Life in a motel without a car
Part1: People in motels with cars get up early.
Woke before dawn when two people walked past my window talking. People in motels with cars get up early so they can get in their cars and go. My sleepy brain, thinking we were home where there’s nothing outside the window but a long drop, frenziedly tried to figure out what was happening. I couldn’t find the light switch so I turned the TV on. The news said that while I slept a man in McDonalds was shot to death. The thought of a fluorescent-lit MacMeal being the last thing you eat, or even see, before you die was a mournful one to start the day on. The weatherman said 93 degrees and gusty winds; a good day for an early run.
Part 2: Going for a run beside a freeway.
It was a freeway motel and since I don’t have a car, the only place to run is the freeway. Running beside a freeway isn’t as bad as it sounds. It’s far less boring than a treadmill – for one thing there’s that tinge of anxiety that the driver of one of those enormous trucks going by at 75mph might get distracted by the sight of you trying to race them, veer over and squash you like a bug. Though still safer than McDonalds probably. Also, the knowledge that however fast you run you’re still going to get there last and that there really isn’t any ‘there’ to get to, gives it a Zen element that running – running by choice, I mean, as opposed to necessity, like if you’ve a bus to catch or an armed maniac to evade – ought to have.
Part 3: Breakfast.
I’ve never much enjoyed going out for breakfast; I’m not much of a morning person and like to ease into a day. The motel offers a free continental breakfast – although America is the only continent I know that breakfasts from a big plastic bin of fruit loops. I’d forgotten all about fruit loops – can you get them outside of motels? But I appreciated the subtlety of their colours, the pastel lime and dusty pink. Breakfasts in America and the places you eat them tend to be far too colourful for the food they serve and for the time of morning. The motel also had a waffle machine, which looked scary, and good coffee with those little pots of half and half that make you feel guilty that your desire to open a third one and only to use a drop of it has put yet another knife into the environment. And, on my run, I noticed there was a Dennys. I think I’ll start going out for breakfast.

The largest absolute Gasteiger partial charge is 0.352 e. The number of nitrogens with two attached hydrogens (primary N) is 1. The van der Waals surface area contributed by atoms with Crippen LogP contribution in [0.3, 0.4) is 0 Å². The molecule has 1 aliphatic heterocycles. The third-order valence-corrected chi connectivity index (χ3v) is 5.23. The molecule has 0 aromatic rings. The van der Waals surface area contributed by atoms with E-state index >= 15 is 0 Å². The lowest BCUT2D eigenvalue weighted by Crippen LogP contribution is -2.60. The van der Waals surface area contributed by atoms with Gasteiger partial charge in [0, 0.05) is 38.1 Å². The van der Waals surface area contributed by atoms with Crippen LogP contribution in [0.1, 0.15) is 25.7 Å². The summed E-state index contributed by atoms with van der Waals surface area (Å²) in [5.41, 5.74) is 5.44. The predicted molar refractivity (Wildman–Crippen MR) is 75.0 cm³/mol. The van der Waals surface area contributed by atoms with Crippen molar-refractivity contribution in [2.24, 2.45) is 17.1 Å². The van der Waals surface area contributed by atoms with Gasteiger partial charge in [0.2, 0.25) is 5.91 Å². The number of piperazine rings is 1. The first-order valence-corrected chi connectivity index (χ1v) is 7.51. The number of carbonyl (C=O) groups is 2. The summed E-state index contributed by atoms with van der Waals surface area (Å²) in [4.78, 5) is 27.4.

Part 4: Buying shit.
Really there are too many shops, period. You can get almost anything you need to get by from a freeway gas station. And the staff is friendly. The gas station was empty; when the guy working there noticed that there was no car accompanying me, he seemed genuinely concerned for my well-being and my ability to return whence I came without the help of wheels. Had I been a several decades younger or a few decades older I’m pretty sure he would have given me an icecream and called the authorities. I came back with fresh milk for the fridge, a bag of trail mix and a hand-drawn map to a dry river bed where I could go for a run tomorrow.
Part 5: Motel pools.
Motels invariably have pools. They tend to be small and square and fenced into their own little gated compound, as if to protect them from someone making off with them in their truck. There’s a slew of trucks parked around the back of the motel, but strangely only the fronts. All of the trucks are missing their back ends, which makes them look funny, like semi-pantomime horses. The pool in this motel here is sparkly clean, with loungers all around and an umbrella that no-one’s put up, because no-one but me is here. In motels, most people tend to get in their cars and leave by seven in the morning, so the car-less guest gets the pool to herself. And the sound of the traffic going by on the freeway is soothing. Like Tom Petty wrote in American Girl, the cars roll by like waves crashing on a beach. And yes, for one desperate moment there, he crept back in my memory.